St. Charles resident, Loyola University Medical Center's first COVID-19 patient, is fully recovered and feeling like he's '40 again'

  • In March, St. Charles resident Ted Roberts, pictured with his wife, Ellen, was the first patient diagnosed with COVID-19 to be admitted to Loyola University Medical Center.

    In March, St. Charles resident Ted Roberts, pictured with his wife, Ellen, was the first patient diagnosed with COVID-19 to be admitted to Loyola University Medical Center. Courtesy of Eric Klein

Submitted by Sheryl Cash
Posted11/21/2020 12:14 AM

Ted Roberts, 68, is living his best life. He walks seven miles each morning near his home in St. Charles, Illinois; continues to work full time; and says he feels like he's "40 again and my body is running on rocket fuel."

It's hard to believe that just seven months ago, Roberts contracted a near-fatal case of COVID-19, becoming the first patient with the disease to be admitted to Loyola University Medical Center, and the first patient at Loyola to receive the test drug remdesivir. During his hospitalization, Roberts, a Type 1 diabetic with broader autoimmune disease, spent nearly two weeks in the intensive care unit and 10 days on a ventilator.


It was on March 3, 2020, when Roberts, a retail consultant, was on a business trip in Maine where he believes he contracted the disease from a coworker. He says he began to feel sick later that same evening, but continued with his trip, driving to Rhode Island and Massachusetts before returning to Chicago.

On his way home from the airport, he called his wife of 43 years, Ellen Roberts, who was going to watch two of the couple's grandchildren. Roberts asked her to watch the children at the home of their son and his wife and that she should plan to spend the night there until he felt better.

"Subconsciously, I knew I was really sick," said Roberts.

By March 11, Roberts says he was "physically and mentally melting down" from coronavirus. Ellen drove him 42 miles to the Loyola University Medical Center emergency department where he was admitted to the hospital with declining blood oxygen levels. Soon after, he was transferred to the ICU and placed on a ventilator.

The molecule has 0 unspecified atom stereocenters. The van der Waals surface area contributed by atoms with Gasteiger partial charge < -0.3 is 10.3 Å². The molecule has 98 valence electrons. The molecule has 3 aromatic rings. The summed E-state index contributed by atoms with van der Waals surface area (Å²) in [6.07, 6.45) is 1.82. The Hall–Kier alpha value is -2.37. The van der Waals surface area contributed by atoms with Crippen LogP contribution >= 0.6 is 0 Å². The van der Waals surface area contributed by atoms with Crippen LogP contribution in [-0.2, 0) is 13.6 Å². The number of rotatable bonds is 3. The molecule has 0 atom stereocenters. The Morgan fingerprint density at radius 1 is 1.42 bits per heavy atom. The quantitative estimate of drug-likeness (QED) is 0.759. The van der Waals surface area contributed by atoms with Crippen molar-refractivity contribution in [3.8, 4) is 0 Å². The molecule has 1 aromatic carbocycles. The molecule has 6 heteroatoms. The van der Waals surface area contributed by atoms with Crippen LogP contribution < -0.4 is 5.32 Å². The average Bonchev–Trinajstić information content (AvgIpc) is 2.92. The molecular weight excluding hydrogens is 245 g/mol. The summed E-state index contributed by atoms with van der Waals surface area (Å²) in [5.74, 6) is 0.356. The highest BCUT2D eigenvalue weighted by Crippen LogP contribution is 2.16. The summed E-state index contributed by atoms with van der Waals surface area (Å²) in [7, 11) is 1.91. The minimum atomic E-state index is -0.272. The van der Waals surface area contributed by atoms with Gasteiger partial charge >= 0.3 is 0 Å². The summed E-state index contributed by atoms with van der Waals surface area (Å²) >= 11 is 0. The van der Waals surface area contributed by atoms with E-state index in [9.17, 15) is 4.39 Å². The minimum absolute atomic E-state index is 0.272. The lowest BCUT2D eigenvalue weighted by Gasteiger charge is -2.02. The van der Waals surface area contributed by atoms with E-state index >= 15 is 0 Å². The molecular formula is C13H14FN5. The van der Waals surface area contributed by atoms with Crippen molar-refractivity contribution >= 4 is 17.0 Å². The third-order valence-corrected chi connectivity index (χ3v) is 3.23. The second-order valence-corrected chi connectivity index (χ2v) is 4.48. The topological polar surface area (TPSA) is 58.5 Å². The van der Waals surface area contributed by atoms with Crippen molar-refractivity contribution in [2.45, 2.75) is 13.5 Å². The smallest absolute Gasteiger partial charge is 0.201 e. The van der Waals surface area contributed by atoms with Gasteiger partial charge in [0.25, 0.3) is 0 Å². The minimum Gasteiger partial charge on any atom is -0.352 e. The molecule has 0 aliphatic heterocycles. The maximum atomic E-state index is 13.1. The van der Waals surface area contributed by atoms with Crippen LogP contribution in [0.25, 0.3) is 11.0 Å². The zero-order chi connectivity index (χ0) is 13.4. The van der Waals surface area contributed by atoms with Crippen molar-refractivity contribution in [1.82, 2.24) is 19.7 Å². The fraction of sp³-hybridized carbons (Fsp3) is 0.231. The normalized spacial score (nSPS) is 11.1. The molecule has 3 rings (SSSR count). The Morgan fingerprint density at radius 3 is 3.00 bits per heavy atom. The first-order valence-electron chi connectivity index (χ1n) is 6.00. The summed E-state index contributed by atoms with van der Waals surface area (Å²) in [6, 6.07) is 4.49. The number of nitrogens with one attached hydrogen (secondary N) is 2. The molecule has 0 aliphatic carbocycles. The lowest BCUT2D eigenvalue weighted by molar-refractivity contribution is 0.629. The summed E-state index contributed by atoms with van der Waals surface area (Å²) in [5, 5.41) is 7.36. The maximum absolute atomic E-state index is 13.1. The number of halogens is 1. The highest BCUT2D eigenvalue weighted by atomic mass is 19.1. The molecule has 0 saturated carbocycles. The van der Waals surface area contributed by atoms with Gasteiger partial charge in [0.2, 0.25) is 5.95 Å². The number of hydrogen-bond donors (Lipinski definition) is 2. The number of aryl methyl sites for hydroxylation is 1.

On March 13, Roberts' test came back positive for COVID-19.

Ellen remembers talking with two of the couple's sons, Michael and Charlie, about the possibility that their father may not survive the illness. The family even discussed funeral plans.

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Finally, by day eight or nine, Roberts' condition began to improve. He was taken off the ventilator on day 10 of his hospitalization.

As he began to recover, the nurses helped him to regain his ability to move and walk again. Roberts' hospitalization and treatment were so early on in the pandemic, there were no formal rehabilitation protocols in place yet for COVID-19 survivors. Once home, a physical therapist visited Roberts; however, it soon became clear that he was rapidly improving. He used a walker for just three days.

In fact, less than one month after his discharge, Roberts was "back to full strength or better, and with no side effects." He has even been able to drop three of his daily medications, including two for high blood pressure.

Roberts credits his recovery to his "great love of life, my doctors at Loyola over the past 19 or 20 years, and remdesivir."

Now he is giving back, regularly returning to Loyola to provide blood antibodies for a clinical trial, overseen by Loyola physician Gail Reid, MD, that is aiding in the study of COVID-19 antibodies and creation of a coronavirus vaccine. Ellen, Michael and Charlie, who all tested positive for COVID-19 yet with minimal or no symptoms, are also participating in the study.

And today, Ted and Ellen, who met in grade school and agreed to marry on their first date in college, are now making new plans for their future. They hope to move later this year to a smaller home in nearby Geneva, Illinois, and to continue enjoying and participating in the lives of their four children and seven grandchildren, including their newest grandchild who was born in April.

"My story is truly a Loyola story," said Roberts. "I am forever grateful."

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